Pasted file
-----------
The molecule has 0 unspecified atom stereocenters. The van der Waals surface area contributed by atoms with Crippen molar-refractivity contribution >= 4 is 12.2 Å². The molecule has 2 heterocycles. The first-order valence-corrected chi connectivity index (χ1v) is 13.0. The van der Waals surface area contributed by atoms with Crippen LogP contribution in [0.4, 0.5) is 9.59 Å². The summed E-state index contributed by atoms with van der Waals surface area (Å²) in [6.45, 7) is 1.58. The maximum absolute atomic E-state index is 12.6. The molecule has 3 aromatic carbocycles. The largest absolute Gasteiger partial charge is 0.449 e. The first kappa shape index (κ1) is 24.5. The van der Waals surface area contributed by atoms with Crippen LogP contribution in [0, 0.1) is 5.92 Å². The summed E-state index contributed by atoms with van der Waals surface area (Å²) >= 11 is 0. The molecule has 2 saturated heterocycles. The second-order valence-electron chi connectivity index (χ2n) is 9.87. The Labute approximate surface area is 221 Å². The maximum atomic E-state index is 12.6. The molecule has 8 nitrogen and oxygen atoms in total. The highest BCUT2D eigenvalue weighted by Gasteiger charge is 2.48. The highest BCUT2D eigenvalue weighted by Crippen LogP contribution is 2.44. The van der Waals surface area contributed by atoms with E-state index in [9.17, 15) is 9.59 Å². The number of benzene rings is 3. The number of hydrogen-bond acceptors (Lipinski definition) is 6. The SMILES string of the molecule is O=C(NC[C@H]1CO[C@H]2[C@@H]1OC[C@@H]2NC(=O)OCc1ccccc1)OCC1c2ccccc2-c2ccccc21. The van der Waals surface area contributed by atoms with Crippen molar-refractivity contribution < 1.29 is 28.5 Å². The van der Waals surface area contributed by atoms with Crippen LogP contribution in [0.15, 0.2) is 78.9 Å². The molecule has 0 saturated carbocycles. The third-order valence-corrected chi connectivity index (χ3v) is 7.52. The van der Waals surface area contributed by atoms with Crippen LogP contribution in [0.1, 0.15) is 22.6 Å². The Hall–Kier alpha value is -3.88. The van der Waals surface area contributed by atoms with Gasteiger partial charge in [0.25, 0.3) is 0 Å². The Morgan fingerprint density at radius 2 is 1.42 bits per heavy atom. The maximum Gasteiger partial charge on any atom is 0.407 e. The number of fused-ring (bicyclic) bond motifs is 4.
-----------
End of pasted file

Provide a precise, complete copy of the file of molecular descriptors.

The molecule has 0 unspecified atom stereocenters. The van der Waals surface area contributed by atoms with Crippen molar-refractivity contribution >= 4 is 12.2 Å². The molecule has 2 heterocycles. The first-order valence-corrected chi connectivity index (χ1v) is 13.0. The van der Waals surface area contributed by atoms with Crippen LogP contribution in [0.4, 0.5) is 9.59 Å². The summed E-state index contributed by atoms with van der Waals surface area (Å²) in [6.45, 7) is 1.58. The maximum absolute atomic E-state index is 12.6. The molecule has 3 aromatic carbocycles. The largest absolute Gasteiger partial charge is 0.449 e. The first kappa shape index (κ1) is 24.5. The van der Waals surface area contributed by atoms with Crippen LogP contribution in [0, 0.1) is 5.92 Å². The summed E-state index contributed by atoms with van der Waals surface area (Å²) >= 11 is 0. The molecule has 2 saturated heterocycles. The second-order valence-electron chi connectivity index (χ2n) is 9.87. The Labute approximate surface area is 221 Å². The maximum atomic E-state index is 12.6. The molecule has 8 nitrogen and oxygen atoms in total. The highest BCUT2D eigenvalue weighted by Gasteiger charge is 2.48. The highest BCUT2D eigenvalue weighted by Crippen LogP contribution is 2.44. The van der Waals surface area contributed by atoms with E-state index in [9.17, 15) is 9.59 Å². The number of benzene rings is 3. The number of hydrogen-bond acceptors (Lipinski definition) is 6. The SMILES string of the molecule is O=C(NC[C@H]1CO[C@H]2[C@@H]1OC[C@@H]2NC(=O)OCc1ccccc1)OCC1c2ccccc2-c2ccccc21. The van der Waals surface area contributed by atoms with Crippen molar-refractivity contribution < 1.29 is 28.5 Å². The van der Waals surface area contributed by atoms with Crippen LogP contribution in [0.15, 0.2) is 78.9 Å². The molecule has 0 saturated carbocycles. The third-order valence-corrected chi connectivity index (χ3v) is 7.52. The van der Waals surface area contributed by atoms with Crippen LogP contribution in [0.1, 0.15) is 22.6 Å². The Hall–Kier alpha value is -3.88. The van der Waals surface area contributed by atoms with Gasteiger partial charge in [0.25, 0.3) is 0 Å². The Morgan fingerprint density at radius 2 is 1.42 bits per heavy atom. The maximum Gasteiger partial charge on any atom is 0.407 e. The number of fused-ring (bicyclic) bond motifs is 4.